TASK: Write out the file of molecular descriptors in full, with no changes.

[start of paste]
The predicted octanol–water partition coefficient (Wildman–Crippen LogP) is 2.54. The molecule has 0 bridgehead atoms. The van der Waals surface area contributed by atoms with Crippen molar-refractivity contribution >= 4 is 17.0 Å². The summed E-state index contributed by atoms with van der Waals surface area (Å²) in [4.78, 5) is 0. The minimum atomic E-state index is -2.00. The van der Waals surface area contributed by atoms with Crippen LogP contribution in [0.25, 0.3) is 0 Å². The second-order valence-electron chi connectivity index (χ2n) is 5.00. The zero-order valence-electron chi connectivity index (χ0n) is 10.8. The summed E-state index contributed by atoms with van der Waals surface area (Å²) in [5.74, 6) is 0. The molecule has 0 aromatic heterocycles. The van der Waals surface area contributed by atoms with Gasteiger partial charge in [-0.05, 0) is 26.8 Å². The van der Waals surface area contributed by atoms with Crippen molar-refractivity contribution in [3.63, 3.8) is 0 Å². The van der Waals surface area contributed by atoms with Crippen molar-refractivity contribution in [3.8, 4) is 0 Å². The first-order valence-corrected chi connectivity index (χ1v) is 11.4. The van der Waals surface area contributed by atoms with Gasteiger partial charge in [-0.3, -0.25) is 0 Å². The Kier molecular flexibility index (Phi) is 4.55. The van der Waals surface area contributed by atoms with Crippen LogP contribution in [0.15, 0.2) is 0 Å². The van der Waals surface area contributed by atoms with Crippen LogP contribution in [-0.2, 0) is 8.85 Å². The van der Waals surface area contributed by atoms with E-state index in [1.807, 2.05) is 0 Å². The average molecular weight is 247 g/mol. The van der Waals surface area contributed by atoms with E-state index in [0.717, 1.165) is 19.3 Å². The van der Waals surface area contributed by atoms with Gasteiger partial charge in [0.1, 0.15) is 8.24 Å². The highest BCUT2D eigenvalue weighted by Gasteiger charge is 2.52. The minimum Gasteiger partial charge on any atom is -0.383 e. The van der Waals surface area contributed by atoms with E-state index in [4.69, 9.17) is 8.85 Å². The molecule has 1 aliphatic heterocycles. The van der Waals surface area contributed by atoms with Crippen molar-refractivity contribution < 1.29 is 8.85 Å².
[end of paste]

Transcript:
The predicted octanol–water partition coefficient (Wildman–Crippen LogP) is 2.54. The molecule has 0 bridgehead atoms. The van der Waals surface area contributed by atoms with Crippen molar-refractivity contribution >= 4 is 17.0 Å². The summed E-state index contributed by atoms with van der Waals surface area (Å²) in [4.78, 5) is 0. The minimum atomic E-state index is -2.00. The van der Waals surface area contributed by atoms with Crippen LogP contribution in [0.25, 0.3) is 0 Å². The second-order valence-electron chi connectivity index (χ2n) is 5.00. The zero-order valence-electron chi connectivity index (χ0n) is 10.8. The summed E-state index contributed by atoms with van der Waals surface area (Å²) in [5.74, 6) is 0. The molecule has 0 aromatic heterocycles. The van der Waals surface area contributed by atoms with Gasteiger partial charge in [-0.05, 0) is 26.8 Å². The van der Waals surface area contributed by atoms with Crippen molar-refractivity contribution in [3.63, 3.8) is 0 Å². The van der Waals surface area contributed by atoms with Crippen molar-refractivity contribution in [3.8, 4) is 0 Å². The first-order valence-corrected chi connectivity index (χ1v) is 11.4. The van der Waals surface area contributed by atoms with Gasteiger partial charge in [-0.3, -0.25) is 0 Å². The Kier molecular flexibility index (Phi) is 4.55. The van der Waals surface area contributed by atoms with Crippen LogP contribution in [0.15, 0.2) is 0 Å². The van der Waals surface area contributed by atoms with Crippen LogP contribution in [-0.2, 0) is 8.85 Å². The van der Waals surface area contributed by atoms with E-state index in [1.807, 2.05) is 0 Å². The average molecular weight is 247 g/mol. The van der Waals surface area contributed by atoms with E-state index in [0.717, 1.165) is 19.3 Å². The van der Waals surface area contributed by atoms with Gasteiger partial charge in [0.1, 0.15) is 8.24 Å². The highest BCUT2D eigenvalue weighted by Gasteiger charge is 2.52. The minimum Gasteiger partial charge on any atom is -0.383 e. The van der Waals surface area contributed by atoms with E-state index in [4.69, 9.17) is 8.85 Å². The molecule has 1 aliphatic heterocycles. The van der Waals surface area contributed by atoms with Crippen molar-refractivity contribution < 1.29 is 8.85 Å².